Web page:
Monday, May 16, 2011

Sad Commemoration

This editorial was published in The Jordan Times on 16/05/2011

This year, commemorating Nakbeh was a bloody affair. Israel yesterday killed 13 people trying to cross the borders from Gaza, Lebanon and Syria into Palestine and the annexed Golan Heights, living up to its brutal belligerence and its promise to erase the word from the Palestinians’ memory.

Remembering the creation of Israel, on May 15, 1948, as the Nakbeh - or the catastrophe - is most fitting since that day of sad remembrance brought, indeed, devastation to the Palestinians, particularly, and the Arabs in more general terms.

The 63-year-old conflict between Israel and the Arab world sprung from that fateful day and is still with us, having brought about occupation, destruction, dispossession, death and misery - with no end in sight.

The Palestinians, the Arab world and indeed the entire international community are still paying the price for the establishment of a state on stolen land.

Israel was created not only by a unilateral decision of the Zionist leadership in Palestine but also by the barrel of the gun, and in the process, thousands of indigenous Palestinian Arabs were driven away from their homes.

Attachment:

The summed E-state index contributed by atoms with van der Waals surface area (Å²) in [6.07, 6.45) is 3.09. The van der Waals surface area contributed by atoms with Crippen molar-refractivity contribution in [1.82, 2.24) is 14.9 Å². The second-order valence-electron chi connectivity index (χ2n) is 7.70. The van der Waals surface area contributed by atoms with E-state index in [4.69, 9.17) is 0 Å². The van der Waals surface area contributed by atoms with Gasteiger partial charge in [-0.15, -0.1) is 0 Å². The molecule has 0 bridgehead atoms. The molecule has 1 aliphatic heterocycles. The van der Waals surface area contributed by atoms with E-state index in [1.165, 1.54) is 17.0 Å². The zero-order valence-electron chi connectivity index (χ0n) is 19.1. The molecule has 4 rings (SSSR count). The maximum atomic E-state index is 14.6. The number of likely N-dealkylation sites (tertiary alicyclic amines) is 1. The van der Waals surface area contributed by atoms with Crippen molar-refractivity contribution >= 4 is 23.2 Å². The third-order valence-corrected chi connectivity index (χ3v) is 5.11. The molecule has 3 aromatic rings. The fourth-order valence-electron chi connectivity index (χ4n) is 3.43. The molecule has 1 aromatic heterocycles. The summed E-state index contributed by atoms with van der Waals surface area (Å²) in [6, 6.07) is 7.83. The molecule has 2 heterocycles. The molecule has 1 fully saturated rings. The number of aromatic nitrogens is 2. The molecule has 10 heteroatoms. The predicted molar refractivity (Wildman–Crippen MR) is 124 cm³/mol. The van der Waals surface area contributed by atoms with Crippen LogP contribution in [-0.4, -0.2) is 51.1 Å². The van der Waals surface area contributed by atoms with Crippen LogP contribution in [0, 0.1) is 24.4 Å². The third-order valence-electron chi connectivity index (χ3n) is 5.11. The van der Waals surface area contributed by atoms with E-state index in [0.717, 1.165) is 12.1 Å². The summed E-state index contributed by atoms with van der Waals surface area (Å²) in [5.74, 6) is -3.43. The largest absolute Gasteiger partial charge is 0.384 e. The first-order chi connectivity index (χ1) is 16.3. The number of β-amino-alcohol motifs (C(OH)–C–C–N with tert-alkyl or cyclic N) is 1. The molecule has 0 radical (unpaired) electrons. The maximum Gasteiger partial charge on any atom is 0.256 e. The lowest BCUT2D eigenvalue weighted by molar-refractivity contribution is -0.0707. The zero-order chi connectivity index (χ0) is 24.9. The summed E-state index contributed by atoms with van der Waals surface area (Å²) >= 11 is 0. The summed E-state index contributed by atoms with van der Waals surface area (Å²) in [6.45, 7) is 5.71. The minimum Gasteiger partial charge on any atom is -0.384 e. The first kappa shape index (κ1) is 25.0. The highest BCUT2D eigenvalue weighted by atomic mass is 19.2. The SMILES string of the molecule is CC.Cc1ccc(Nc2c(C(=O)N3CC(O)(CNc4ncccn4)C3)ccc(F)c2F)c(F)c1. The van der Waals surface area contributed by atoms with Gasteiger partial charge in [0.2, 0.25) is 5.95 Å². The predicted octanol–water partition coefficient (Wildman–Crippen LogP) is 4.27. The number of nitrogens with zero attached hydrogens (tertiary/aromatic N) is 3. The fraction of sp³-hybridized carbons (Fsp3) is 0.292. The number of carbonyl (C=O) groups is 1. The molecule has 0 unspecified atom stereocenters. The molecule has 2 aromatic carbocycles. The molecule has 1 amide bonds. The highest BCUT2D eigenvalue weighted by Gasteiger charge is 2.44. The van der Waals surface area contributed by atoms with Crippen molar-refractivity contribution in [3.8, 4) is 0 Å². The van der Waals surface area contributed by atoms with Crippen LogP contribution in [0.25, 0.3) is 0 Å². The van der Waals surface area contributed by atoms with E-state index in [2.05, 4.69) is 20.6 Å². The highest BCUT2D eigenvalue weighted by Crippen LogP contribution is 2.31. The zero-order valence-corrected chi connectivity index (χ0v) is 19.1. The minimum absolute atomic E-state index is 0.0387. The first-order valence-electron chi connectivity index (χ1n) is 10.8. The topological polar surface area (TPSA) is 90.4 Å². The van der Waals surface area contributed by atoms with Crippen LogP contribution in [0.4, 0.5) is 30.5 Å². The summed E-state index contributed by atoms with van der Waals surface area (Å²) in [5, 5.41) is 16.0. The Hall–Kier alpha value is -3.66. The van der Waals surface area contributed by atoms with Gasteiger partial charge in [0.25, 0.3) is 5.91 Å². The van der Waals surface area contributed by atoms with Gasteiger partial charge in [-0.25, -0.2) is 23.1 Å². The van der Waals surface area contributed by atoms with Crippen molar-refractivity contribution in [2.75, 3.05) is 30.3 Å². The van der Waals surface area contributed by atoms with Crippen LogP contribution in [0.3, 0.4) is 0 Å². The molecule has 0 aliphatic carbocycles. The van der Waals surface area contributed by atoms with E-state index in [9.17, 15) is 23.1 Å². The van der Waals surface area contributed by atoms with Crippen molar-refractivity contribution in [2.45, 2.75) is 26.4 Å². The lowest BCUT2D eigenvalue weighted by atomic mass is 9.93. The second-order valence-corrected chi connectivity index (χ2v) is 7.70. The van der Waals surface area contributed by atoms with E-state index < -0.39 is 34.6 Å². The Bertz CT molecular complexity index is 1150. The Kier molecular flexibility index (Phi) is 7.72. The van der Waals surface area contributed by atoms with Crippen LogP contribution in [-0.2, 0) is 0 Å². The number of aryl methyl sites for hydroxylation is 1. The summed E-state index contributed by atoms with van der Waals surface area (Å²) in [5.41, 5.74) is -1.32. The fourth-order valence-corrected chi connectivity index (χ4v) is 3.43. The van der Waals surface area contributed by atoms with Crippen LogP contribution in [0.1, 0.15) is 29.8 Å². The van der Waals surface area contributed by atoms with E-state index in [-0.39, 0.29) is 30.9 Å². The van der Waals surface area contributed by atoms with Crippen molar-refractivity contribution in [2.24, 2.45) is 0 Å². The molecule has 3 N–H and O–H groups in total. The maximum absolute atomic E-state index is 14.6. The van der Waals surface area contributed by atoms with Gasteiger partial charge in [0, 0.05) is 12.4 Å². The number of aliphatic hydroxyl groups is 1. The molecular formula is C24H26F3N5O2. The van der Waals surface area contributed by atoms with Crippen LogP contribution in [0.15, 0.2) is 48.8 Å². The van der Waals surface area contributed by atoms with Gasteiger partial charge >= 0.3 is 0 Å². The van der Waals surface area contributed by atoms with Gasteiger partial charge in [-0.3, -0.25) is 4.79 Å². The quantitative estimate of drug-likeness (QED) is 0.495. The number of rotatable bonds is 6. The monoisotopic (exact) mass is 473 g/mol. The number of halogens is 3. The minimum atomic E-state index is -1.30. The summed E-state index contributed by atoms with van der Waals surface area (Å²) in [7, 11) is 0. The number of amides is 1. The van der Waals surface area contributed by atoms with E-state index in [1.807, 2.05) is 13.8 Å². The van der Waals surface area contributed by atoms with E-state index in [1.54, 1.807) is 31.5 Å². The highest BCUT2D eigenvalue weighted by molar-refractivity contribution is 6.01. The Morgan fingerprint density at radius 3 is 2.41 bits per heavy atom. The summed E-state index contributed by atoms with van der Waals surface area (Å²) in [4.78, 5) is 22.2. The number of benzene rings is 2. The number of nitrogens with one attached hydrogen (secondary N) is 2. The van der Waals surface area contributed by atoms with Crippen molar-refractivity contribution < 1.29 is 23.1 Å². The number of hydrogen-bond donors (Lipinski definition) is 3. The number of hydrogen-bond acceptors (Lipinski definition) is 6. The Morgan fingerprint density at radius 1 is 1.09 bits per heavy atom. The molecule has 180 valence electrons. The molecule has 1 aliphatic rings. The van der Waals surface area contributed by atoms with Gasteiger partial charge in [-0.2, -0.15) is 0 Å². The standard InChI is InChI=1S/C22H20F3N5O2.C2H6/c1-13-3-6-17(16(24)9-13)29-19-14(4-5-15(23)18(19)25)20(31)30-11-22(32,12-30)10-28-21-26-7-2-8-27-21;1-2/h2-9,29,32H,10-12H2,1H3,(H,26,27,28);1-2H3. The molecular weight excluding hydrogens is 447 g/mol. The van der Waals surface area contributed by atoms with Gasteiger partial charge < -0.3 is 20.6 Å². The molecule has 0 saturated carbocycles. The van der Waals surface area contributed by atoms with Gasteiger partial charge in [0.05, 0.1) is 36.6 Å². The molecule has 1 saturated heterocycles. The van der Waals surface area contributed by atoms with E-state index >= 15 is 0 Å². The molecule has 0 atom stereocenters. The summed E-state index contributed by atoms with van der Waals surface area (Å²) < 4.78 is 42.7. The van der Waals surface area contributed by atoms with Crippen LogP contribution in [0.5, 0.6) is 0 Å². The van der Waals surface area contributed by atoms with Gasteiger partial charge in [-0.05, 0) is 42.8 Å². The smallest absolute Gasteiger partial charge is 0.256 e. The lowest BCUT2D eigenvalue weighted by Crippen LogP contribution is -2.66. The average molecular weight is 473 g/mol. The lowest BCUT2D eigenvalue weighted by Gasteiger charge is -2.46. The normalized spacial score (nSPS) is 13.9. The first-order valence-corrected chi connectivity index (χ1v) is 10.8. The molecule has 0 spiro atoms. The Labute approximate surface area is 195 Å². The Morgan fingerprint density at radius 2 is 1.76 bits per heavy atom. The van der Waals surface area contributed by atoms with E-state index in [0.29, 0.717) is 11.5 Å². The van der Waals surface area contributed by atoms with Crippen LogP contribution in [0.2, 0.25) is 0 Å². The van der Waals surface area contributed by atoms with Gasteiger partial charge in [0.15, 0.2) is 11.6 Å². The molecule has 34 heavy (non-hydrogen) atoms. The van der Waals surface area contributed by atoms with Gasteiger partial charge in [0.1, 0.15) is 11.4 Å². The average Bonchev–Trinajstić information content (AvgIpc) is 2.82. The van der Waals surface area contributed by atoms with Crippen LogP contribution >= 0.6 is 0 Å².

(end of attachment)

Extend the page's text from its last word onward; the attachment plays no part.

Israel was declared by the Zionist movement and recognised by some governments even though it had illegally grabbed more land than stipulated by the 1947 UN partition plan.

Now, decades later, the conflict with Israel is still alive, a festering sore and a source of instability not only for the region but for the world at large.

Outstanding issues in the now-on, now-off peace process - the right of return for the Palestinian refugees, borders, Jerusalem - have yet to be tackled.

One UN resolution after another has been issued protecting the rights of the Palestinians, yet Israel is getting away with not honouring them - with impunity.

Every Nakbeh day there is hope that the single oldest occupation in contemporary history will come to an end, that the rights of a dispossessed people will be restored and that justice will finally prevail. Hope that there will be no more reason to commemorate a catastrophe.

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